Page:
In short, I had so much material that building the outline or creating cue cards proved to be a highly involved task. At some point, I needed to consider a better strategy for dealing with too much information.
Roy Peter Clark overflows with ideas for managing too much material for your essay:
– Start by writing what you know.
– Put three stars beside the very best material, two stars by the next best, and one star by the least best.
– Get three boxes out, and label them as “stuff you want to implement in your paper”, “backup”, and “stuff you don’t intend on using”. Categorize your material in these boxes.
– Randomly draft the ten most important things you want to cover in your story, and then reduce this list to five. Make a file for each of the five items. Put notes in the files (cue cards even).
– Make a table of contents or an index to help you think about the major topics in your story or essay
– Maybe start writing on a subtopic that appeals to you rather than from beginning to end. Write what inspires you most at the time you wish to write.
– Use index cards and order them.
– Try drafting your introduction without looking at your notes or index cards or research materials.
– Try to envision a mission statement that takes three things you hope the reader will take from your writing.
How to Cut and Edit to Capture Just Your Very Best Material
I wrote a play once. I wrote half of it using some basic instruction, but it wasn’t until the point where the instructor took my scene and cut out the majority of my writing that I came to a turning point. Almost every sentence was snipped by him. What remained consisted of a few telling lines of plot. With that in mind, I scrapped the script, restarted from page one, and wrote only the bare minimum to convey the action. The script thinned, so I added more scenes with increasing tension.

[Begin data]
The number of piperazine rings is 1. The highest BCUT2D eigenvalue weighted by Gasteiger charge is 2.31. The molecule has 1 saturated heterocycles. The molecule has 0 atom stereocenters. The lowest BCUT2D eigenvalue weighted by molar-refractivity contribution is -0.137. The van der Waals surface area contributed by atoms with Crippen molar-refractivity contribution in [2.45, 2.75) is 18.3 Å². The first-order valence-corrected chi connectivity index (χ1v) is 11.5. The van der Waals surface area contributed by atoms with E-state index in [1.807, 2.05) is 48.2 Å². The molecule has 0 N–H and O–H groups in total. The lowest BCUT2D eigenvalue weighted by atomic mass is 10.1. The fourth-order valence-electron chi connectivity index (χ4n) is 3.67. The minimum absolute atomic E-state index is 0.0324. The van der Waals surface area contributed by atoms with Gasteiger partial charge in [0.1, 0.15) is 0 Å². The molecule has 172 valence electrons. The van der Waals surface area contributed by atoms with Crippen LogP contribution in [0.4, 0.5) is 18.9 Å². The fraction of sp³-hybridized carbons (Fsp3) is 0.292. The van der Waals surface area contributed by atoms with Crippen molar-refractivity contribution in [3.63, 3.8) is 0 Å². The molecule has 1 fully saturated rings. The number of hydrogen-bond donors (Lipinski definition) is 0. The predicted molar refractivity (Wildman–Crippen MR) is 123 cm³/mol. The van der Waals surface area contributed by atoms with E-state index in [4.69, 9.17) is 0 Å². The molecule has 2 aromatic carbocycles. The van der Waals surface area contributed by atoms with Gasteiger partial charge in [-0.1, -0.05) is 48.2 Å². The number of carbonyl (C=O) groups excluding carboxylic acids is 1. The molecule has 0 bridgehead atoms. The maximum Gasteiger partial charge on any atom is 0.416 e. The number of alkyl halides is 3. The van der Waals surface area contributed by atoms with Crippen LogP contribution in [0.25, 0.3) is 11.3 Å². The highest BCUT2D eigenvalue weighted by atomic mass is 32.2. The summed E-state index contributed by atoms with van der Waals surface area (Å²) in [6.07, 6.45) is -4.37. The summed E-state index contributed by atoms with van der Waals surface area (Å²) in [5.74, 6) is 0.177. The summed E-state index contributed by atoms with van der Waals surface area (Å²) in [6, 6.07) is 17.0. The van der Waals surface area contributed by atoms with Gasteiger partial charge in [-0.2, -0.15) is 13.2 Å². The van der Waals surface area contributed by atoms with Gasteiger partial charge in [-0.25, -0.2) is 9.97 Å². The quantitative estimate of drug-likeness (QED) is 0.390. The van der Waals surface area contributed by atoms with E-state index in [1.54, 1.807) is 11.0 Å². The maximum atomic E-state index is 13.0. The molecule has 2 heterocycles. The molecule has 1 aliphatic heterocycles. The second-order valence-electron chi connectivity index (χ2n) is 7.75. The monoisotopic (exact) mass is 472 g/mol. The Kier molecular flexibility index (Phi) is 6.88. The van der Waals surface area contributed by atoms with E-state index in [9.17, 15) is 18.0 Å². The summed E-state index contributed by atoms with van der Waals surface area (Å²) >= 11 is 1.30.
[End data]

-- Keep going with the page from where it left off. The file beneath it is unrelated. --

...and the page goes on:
Now, I preach the value of cutting the extraneous from scripts, but I have yet to learn to do so with articles and essays. Murdering your darlings, or cutting your prized sentences, can pain you to do, but the end pay-off is worth it.
With that said, and to avoid a pang of guilt for hypocritically writing anything redundant on this topic, here’s what Roy Peter Clark says about editing your material to capture the very best:
– When you finish your draft, surround the material that works well with brackets. Cut the rest.
– Try to imagine how your reader would respond to your writing. Keep what you think the reader would most appreciate.
– With your bracketed best material, rate each item from one to ten (worst to best) and consider cutting the lower numbers.
– Remember that writing that is embellished with flowery words may not be worthy of inclusion. Consider cutting your darlings.
– The elements that you cut might work in another essay, so consider keeping them in storage.
– When you find a piece of information in your paper that doesn’t quite fit, cut it out–even if the info seems intriguing.
So, there’s nothing to fear. The Study Dude is determined to make right for you all the wrongs I made in grad school?one A+ at a time.
Clark, Roy Peter. (2011). Help! For Writers: 210 Solutions to the Problems Every Writer Faces.. New York, NY: Little, Brown and Company.